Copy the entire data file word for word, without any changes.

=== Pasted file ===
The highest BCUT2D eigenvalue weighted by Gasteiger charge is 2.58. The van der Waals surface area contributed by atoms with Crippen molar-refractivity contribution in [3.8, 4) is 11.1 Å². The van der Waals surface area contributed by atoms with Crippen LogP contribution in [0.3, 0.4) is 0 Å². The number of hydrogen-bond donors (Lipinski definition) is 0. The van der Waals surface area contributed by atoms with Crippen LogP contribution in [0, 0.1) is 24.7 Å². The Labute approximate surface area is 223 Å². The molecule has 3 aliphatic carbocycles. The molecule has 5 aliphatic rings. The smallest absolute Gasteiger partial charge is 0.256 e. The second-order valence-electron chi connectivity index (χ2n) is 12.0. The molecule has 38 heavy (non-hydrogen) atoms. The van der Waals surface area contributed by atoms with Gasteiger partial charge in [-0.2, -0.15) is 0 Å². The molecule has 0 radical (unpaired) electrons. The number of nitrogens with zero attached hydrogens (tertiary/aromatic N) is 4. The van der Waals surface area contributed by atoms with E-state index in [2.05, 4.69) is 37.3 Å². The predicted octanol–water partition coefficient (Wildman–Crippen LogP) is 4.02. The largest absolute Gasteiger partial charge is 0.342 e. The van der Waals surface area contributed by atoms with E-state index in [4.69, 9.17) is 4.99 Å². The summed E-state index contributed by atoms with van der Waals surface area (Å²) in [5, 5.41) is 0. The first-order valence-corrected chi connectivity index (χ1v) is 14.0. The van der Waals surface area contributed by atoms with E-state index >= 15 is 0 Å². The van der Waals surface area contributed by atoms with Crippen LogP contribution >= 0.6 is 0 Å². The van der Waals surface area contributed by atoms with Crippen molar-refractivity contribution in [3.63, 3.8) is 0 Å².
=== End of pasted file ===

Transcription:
The highest BCUT2D eigenvalue weighted by Gasteiger charge is 2.58. The van der Waals surface area contributed by atoms with Crippen molar-refractivity contribution in [3.8, 4) is 11.1 Å². The van der Waals surface area contributed by atoms with Crippen LogP contribution in [0.3, 0.4) is 0 Å². The number of hydrogen-bond donors (Lipinski definition) is 0. The van der Waals surface area contributed by atoms with Crippen LogP contribution in [0, 0.1) is 24.7 Å². The Labute approximate surface area is 223 Å². The molecule has 3 aliphatic carbocycles. The molecule has 5 aliphatic rings. The smallest absolute Gasteiger partial charge is 0.256 e. The second-order valence-electron chi connectivity index (χ2n) is 12.0. The molecule has 38 heavy (non-hydrogen) atoms. The van der Waals surface area contributed by atoms with Gasteiger partial charge in [-0.2, -0.15) is 0 Å². The molecule has 0 radical (unpaired) electrons. The number of nitrogens with zero attached hydrogens (tertiary/aromatic N) is 4. The van der Waals surface area contributed by atoms with E-state index in [2.05, 4.69) is 37.3 Å². The predicted octanol–water partition coefficient (Wildman–Crippen LogP) is 4.02. The largest absolute Gasteiger partial charge is 0.342 e. The van der Waals surface area contributed by atoms with E-state index in [4.69, 9.17) is 4.99 Å². The summed E-state index contributed by atoms with van der Waals surface area (Å²) in [5, 5.41) is 0. The first-order valence-corrected chi connectivity index (χ1v) is 14.0. The van der Waals surface area contributed by atoms with E-state index >= 15 is 0 Å². The van der Waals surface area contributed by atoms with Crippen LogP contribution >= 0.6 is 0 Å². The van der Waals surface area contributed by atoms with Crippen molar-refractivity contribution in [3.63, 3.8) is 0 Å².